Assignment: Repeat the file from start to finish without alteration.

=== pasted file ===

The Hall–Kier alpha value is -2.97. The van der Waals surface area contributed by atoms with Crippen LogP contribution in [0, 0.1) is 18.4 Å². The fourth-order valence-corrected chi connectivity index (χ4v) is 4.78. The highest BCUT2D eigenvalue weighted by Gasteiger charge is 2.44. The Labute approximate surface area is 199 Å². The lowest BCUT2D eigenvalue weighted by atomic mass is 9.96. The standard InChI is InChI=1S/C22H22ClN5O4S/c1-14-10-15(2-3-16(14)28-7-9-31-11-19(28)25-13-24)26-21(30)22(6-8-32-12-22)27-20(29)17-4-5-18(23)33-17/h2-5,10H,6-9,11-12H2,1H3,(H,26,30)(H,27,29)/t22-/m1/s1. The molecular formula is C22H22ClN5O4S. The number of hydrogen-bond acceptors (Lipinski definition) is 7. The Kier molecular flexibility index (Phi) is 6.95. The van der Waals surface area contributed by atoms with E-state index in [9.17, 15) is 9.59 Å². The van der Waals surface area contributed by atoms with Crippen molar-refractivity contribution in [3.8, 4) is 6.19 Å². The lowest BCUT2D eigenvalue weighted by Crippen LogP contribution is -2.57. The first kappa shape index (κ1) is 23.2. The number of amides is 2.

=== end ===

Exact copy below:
The Hall–Kier alpha value is -2.97. The van der Waals surface area contributed by atoms with Crippen LogP contribution in [0, 0.1) is 18.4 Å². The fourth-order valence-corrected chi connectivity index (χ4v) is 4.78. The highest BCUT2D eigenvalue weighted by Gasteiger charge is 2.44. The Labute approximate surface area is 199 Å². The lowest BCUT2D eigenvalue weighted by atomic mass is 9.96. The standard InChI is InChI=1S/C22H22ClN5O4S/c1-14-10-15(2-3-16(14)28-7-9-31-11-19(28)25-13-24)26-21(30)22(6-8-32-12-22)27-20(29)17-4-5-18(23)33-17/h2-5,10H,6-9,11-12H2,1H3,(H,26,30)(H,27,29)/t22-/m1/s1. The molecular formula is C22H22ClN5O4S. The number of hydrogen-bond acceptors (Lipinski definition) is 7. The Kier molecular flexibility index (Phi) is 6.95. The van der Waals surface area contributed by atoms with E-state index in [9.17, 15) is 9.59 Å². The van der Waals surface area contributed by atoms with Crippen molar-refractivity contribution in [3.8, 4) is 6.19 Å². The lowest BCUT2D eigenvalue weighted by Crippen LogP contribution is -2.57. The first kappa shape index (κ1) is 23.2. The number of amides is 2.